Design and detailing of beam-column joints in reinforced concrete frames are critical in assuring the safety of these structures in earthquakes. Such joints should be designed and detailed to Preserve the integrity of the joints sufficiently to develop the ultimate strength and deformation capacities of the connecting beams and columns; Prevent excessive degradation of joint stiffness under seismic loading by minimizing cracking of the joint concrete and by preventing the loss of bond between the concrete and longitudinal beam and column reinforcement; and Prevent brittle shear failure of the joint It has recently been reported that the beam column joints. failures observed in 1980 Assam earthquake, 1985 Mexico, 1986 Salvador, 1989 Loma Prieta and 2000 in India. It is recognizing that Beam-Column Joints can be critical reason in RC frames design for in elastic response to severe seismic attack. As a consequence, seismic moments of opposite signs are develop in columns above and below the joints and at the same time beam moment reversal across the joints. A horizontal and vertical shear force whose magnitude is many times higher than in the adjacent beams and columns developed at the joint region. If not design for, joint failure can result.
This project is a study of reinforced concrete beam- column joint using finite element analysis to understand the response of reinforced concrete beams due to transverse loading. The objective of this Study is to investigate and evaluate the use of the finite element method for the analysis of reinforced concrete beam. A mild-steel reinforced concrete beam with flexural and shear reinforcement was analyzed to failure and compared to experimental results. A calibration model using a commercial finite element analysis package (ANSYS) was set up and evaluated using experimental data. A mild-steel reinforced concrete beam with flexural and shear reinforcement was analyzed to failure and compared to experimental results to calibrate the parameters in ANSYS for later analyses.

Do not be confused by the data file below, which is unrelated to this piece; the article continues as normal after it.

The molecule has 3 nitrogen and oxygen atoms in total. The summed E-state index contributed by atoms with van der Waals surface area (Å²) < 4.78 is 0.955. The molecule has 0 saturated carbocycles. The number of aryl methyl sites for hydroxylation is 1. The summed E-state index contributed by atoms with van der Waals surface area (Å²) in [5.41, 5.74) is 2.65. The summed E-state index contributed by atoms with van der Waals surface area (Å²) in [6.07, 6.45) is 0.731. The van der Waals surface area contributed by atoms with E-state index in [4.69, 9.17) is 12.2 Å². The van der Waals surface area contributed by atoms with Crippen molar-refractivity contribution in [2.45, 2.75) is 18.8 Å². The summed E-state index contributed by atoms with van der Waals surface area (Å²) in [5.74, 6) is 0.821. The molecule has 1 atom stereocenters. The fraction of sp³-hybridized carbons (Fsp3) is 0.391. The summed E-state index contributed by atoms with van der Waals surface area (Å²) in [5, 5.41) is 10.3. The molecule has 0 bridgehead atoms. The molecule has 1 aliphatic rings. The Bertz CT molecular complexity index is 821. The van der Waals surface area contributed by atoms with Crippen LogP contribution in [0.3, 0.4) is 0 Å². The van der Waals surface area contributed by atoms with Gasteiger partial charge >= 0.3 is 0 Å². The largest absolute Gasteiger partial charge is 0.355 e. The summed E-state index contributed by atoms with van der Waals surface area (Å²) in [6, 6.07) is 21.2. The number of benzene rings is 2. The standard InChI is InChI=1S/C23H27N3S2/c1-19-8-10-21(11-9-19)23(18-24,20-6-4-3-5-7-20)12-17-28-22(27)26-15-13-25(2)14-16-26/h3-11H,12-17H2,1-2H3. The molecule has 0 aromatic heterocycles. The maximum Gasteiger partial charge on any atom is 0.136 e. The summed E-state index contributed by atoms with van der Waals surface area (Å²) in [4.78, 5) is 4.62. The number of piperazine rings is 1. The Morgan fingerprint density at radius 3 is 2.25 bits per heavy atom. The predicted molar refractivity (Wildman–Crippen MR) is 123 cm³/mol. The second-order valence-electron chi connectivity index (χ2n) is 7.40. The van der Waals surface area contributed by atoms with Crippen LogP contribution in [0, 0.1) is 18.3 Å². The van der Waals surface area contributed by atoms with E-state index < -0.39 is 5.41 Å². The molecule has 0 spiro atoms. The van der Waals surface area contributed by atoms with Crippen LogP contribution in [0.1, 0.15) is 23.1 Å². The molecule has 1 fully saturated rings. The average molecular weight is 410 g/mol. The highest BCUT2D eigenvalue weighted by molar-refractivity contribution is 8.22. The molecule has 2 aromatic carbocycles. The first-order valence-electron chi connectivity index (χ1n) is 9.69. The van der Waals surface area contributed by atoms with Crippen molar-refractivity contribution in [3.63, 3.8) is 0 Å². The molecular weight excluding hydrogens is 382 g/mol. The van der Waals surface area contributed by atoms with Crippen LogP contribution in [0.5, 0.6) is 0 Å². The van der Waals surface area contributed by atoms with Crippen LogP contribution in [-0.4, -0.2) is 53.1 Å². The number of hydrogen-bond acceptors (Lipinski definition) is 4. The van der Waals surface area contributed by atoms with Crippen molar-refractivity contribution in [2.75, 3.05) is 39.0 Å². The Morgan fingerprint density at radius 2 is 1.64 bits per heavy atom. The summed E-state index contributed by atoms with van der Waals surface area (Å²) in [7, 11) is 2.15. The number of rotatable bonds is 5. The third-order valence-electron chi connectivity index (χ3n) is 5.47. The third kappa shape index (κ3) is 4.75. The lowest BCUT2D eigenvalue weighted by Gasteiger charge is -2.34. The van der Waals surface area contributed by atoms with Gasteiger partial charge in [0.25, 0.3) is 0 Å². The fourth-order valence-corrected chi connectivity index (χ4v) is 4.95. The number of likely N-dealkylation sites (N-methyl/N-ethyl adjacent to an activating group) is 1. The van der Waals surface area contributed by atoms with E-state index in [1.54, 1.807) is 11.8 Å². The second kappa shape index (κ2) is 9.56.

II. PROBLEM STATEMENTS
Earthquakes are one of the most feared natural phenomena that are relatively unexpected and whose impact is sudden due to the almost instantaneous destruction that a major earthquake can produce. Severity of ground shaking at a given location during an earthquake can be minor, moderate and strong which relatively speaking occur frequently, occasionally an rarely respectively. Design and construction of a building to resist the rare earthquake shaking that may come only once in 500 years or even once in 2000 years at a chosen project site even though life of the building itself may be only 50 to 100 years is too robust and also too expensive. Hence, the main intention is to make building earthquake-resistant that resist the effect of ground shaking although it may get damaged severely but would not collapse during even the strong earthquake. Thus, the safety of people and contents is assured in earthquake-resistant buildings. This is a major objective of seismic design codes throughout the world.
The performance of structures in earthquakes indicates that most structures, system and components, if properly designed and detailed, have a significant capacity to absorb energy when deformed beyond their elastic limits. Experience with the behavior of reinforced concrete beam-column joints in actual earthquakes is limited. To fully realize the benefits of ductile behavior of reinforced concrete frame structures, instabilities due to large deflections and brittle failure of structural elements must be prevented under the most severe expected earthquake ground motions..